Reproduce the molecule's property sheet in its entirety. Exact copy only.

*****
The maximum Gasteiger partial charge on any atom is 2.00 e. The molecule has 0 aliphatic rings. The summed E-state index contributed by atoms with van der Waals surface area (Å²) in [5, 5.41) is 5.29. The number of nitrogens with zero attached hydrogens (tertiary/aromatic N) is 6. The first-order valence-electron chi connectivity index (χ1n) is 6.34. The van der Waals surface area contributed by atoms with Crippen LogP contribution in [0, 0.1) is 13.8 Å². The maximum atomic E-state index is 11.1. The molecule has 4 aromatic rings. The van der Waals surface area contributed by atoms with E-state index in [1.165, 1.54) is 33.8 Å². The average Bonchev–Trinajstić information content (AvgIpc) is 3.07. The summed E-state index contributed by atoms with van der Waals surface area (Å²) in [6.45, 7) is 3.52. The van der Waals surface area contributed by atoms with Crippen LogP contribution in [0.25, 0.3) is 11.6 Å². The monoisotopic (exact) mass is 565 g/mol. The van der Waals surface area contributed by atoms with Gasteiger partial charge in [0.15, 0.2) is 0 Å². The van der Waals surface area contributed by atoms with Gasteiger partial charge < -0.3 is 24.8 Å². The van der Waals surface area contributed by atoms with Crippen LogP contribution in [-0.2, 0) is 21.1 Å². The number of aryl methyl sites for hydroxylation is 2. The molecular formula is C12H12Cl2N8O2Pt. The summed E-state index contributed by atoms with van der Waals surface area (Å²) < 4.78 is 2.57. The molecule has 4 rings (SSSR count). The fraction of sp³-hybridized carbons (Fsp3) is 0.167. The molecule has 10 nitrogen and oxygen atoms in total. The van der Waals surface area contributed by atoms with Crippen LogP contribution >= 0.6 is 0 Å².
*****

The maximum Gasteiger partial charge on any atom is 2.00 e. The molecule has 0 aliphatic rings. The summed E-state index contributed by atoms with van der Waals surface area (Å²) in [5, 5.41) is 5.29. The number of nitrogens with zero attached hydrogens (tertiary/aromatic N) is 6. The first-order valence-electron chi connectivity index (χ1n) is 6.34. The van der Waals surface area contributed by atoms with Crippen LogP contribution in [0, 0.1) is 13.8 Å². The maximum atomic E-state index is 11.1. The molecule has 4 aromatic rings. The van der Waals surface area contributed by atoms with E-state index in [1.165, 1.54) is 33.8 Å². The average Bonchev–Trinajstić information content (AvgIpc) is 3.07. The summed E-state index contributed by atoms with van der Waals surface area (Å²) in [6.45, 7) is 3.52. The van der Waals surface area contributed by atoms with Crippen LogP contribution in [0.25, 0.3) is 11.6 Å². The monoisotopic (exact) mass is 565 g/mol. The van der Waals surface area contributed by atoms with Gasteiger partial charge in [0.15, 0.2) is 0 Å². The van der Waals surface area contributed by atoms with Gasteiger partial charge < -0.3 is 24.8 Å². The van der Waals surface area contributed by atoms with Crippen LogP contribution in [-0.2, 0) is 21.1 Å². The number of aryl methyl sites for hydroxylation is 2. The molecular formula is C12H12Cl2N8O2Pt. The summed E-state index contributed by atoms with van der Waals surface area (Å²) < 4.78 is 2.57. The molecule has 4 rings (SSSR count). The fraction of sp³-hybridized carbons (Fsp3) is 0.167. The molecule has 10 nitrogen and oxygen atoms in total. The van der Waals surface area contributed by atoms with Crippen LogP contribution >= 0.6 is 0 Å².